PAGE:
El estilo indirecto, en inglés “Reported Speech”, consiste en expresar algo dicho antes por alguien, es decir, en contar lo que alguien dijo acerca de algo. El estilo indirecto en inglés es muy similar al español, por lo que no tiene gran dificultad para los españoles.En una frase en estilo indirecto podemos encontrar dos partes : Una primera parte introductoria que incluye el verbo que , en inglés se denomina reporting verbe y es el que introduce lo que se va a contar. : say, tell, mention, suggest, ask, wonder..), por ejemplo ; Peter said that...,/ Mary told me that... Una segunda parte que es lo que alguien dijo sobre algo . Por ejemplo : Peter said that he had suffered a terrible accident that morning Mary told me that she was looking for her brother all morning A continuación empezaremos con un ejemplo para facilitar la comprensión del concepto de estilo indirecto. Reflejamos aquí cómo es una idea en estilo directo (palabras literales que la persona dijo y que suelen ir entre comillas y cómo es en estilo indirecto. Estilo directo: Peter said: “I'm really tired” Estilo indirecto: Peter said that he was tired Como podemos observar, cuando empleamos el estilo directo, repetimos las mismas palabras utilizadas por el que las dijo. Por el contrario, cuando empleamos el estilo indirecto, contamos lo dicho por alguien con nuestras propias palabras.
I shifted uncomfortably inside my best suit and eased a finger inside the tight white collar. It was hot in the little bus and I had taken a seat on the wrong side where the summer sun beat on the windows. It was a strange outfit for the weather, but a few miles ahead my future employer might be waiting for me and I had to make a good impression.There was a lot depending on this interview. Many friends who had qualified with me were unemployed or working in shops or as labourers in the shipyards. So many that I had almost given up hope of any future for myself as a veterinary surgeon. There were usually two or three jobs advertised in the Veterinary Record each week and an average of eighty applicants for each one. It hadn’t seemed possible when the letter came from Darrowby in Yorkshire. Mr S. Farnon would like to see me on the Friday afternoon; I was to come to tea and, if we were suited to each other, I could stay on as his assistant. Most young people emerging from the colleges after five years of hard work were faced by a world unimpressed by their enthusiasm and bursting knowledge. So I had grabbed the lifeline unbelievingly. Suddenly, I realised the bus was clattering along a narrow street which opened onto a square where we stopped. Above the window of a small grocer’s shop I read ‘Darrowby Co-operative Society’. We had arrived. I got out and stood beside my battered suitcase, looking about me. There was something unusual and I didn’t know what it was at first. Then it came to me. The other passengers had dispersed, the driver had switched off the engine and there was not a sound or a movement anywhere. The only visible sign of life was a group of old men sitting round the clock tower in the centre of the square, but they might have been carved of stone.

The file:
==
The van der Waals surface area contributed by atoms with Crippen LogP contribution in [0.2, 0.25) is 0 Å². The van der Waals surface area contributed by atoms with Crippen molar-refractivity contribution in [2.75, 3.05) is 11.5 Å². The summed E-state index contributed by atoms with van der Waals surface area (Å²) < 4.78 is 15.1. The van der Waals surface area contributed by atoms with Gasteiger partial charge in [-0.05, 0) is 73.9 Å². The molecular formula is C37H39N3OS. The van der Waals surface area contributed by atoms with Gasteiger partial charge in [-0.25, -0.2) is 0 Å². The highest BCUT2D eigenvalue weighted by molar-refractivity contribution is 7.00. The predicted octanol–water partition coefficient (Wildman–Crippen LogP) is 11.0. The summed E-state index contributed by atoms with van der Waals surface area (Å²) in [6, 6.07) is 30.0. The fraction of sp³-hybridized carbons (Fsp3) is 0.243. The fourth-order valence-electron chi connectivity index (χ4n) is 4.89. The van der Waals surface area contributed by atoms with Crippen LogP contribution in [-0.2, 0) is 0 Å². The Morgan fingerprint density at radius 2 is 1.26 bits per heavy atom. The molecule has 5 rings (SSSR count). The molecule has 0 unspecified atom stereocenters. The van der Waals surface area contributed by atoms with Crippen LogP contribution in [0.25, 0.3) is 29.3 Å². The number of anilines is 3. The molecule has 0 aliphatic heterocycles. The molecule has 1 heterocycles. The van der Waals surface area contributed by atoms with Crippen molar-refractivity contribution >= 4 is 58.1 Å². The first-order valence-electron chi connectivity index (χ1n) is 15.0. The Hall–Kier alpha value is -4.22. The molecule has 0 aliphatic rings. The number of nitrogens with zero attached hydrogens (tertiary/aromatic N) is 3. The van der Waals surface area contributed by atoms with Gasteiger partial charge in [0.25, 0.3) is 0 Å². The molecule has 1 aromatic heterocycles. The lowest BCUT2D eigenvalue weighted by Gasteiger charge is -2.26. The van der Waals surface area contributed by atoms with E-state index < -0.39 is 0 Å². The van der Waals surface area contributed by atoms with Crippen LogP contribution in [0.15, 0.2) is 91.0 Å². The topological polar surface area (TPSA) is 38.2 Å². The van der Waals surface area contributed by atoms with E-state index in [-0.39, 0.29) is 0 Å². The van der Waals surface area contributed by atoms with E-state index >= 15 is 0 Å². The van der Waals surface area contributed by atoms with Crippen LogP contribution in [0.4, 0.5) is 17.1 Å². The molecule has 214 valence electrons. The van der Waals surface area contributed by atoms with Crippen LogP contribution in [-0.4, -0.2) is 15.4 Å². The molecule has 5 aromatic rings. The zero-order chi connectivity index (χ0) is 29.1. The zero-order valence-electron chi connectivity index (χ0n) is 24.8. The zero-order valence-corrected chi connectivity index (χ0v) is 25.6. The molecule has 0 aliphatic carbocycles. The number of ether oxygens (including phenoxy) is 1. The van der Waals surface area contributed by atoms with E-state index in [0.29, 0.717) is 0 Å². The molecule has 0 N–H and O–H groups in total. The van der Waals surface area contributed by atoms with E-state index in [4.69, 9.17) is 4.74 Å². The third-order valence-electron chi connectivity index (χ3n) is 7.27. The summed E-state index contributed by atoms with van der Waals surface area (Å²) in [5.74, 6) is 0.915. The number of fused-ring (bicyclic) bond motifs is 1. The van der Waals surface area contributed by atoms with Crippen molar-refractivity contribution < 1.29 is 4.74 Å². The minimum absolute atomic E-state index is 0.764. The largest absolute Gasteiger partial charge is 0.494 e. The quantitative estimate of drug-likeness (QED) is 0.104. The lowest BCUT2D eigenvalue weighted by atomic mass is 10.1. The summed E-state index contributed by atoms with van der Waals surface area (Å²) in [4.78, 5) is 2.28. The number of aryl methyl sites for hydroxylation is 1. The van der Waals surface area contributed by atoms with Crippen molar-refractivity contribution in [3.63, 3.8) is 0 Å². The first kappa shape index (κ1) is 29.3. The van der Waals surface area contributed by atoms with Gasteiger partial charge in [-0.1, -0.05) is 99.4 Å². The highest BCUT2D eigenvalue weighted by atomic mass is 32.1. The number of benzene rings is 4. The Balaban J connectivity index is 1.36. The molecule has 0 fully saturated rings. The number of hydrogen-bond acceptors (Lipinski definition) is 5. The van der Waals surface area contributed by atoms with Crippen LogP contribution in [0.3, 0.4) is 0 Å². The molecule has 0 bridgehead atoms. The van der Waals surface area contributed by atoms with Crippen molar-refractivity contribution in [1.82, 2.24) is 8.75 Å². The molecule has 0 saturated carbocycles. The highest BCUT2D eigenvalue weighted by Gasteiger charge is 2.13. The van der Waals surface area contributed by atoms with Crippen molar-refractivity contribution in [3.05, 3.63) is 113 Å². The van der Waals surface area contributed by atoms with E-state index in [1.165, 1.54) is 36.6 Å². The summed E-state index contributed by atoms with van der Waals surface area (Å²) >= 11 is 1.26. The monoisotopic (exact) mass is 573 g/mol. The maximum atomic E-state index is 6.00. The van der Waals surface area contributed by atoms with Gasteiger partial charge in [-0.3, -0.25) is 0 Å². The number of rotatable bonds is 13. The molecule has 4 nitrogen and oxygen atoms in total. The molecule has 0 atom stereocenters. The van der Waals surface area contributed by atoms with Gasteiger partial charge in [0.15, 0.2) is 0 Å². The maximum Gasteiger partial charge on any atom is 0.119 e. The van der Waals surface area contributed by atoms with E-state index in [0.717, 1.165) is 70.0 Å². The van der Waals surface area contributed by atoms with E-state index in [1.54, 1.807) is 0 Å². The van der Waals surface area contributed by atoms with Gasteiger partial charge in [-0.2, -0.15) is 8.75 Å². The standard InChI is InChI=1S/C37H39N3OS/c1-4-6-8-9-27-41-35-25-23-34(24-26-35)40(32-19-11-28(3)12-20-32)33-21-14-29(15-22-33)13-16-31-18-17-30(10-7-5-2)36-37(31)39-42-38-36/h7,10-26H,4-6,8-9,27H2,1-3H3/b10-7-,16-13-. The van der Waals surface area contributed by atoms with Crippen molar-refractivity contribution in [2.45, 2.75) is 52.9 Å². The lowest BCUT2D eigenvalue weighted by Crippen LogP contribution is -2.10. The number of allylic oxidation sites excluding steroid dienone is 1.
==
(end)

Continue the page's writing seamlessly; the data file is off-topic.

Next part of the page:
Darrowby didn’t get much space in the guidebooks, but where it was mentioned it was described as a grey little town on the River Arrow with a market place and little of interest except its two ancient bridges. But when you looked at it, its setting was beautiful. Everywhere from the windows of houses in Darrowby you could see the hills. There was a clearness in the air, a sense of space and airiness that made me feel I had left something behind. The pressure of the city, the noise, the smoke – already they seemed to be falling away from me. Trengate Street was a quiet road leading off the square and from there I had my first sight of Skeldale House. I knew it was the right place before I was near enough to read S. Farnon, Veterinary Surgeon on the old-fashioned brass nameplate. I knew by the ivy which grew untidily over the red brick, climbing up to the topmost windows. It was what the letter had said – the only house with ivy; and this could be where I would work for the first time as a veterinary surgeon. I rang the doorbell. The driver crashed his gears again as we went into another steep bend. We had been climbing steadily now for the last fifteen miles or so, moving closer to the distant blue of the Pennine Hills. I had never been in Yorkshire before, but the name had always raised a picture of a region as heavy and unromantic as the pudding of the same name; I was prepared for solid respectability, dullness and a total lack of charm. But as the bus made its way higher, I began to wonder. There were high grassy hills and wide valleys. In the valley bottoms, rivers twisted among the trees and solid grey stone farmhouses lay among islands of cultivated land which pushed up the wild, dark hillsides.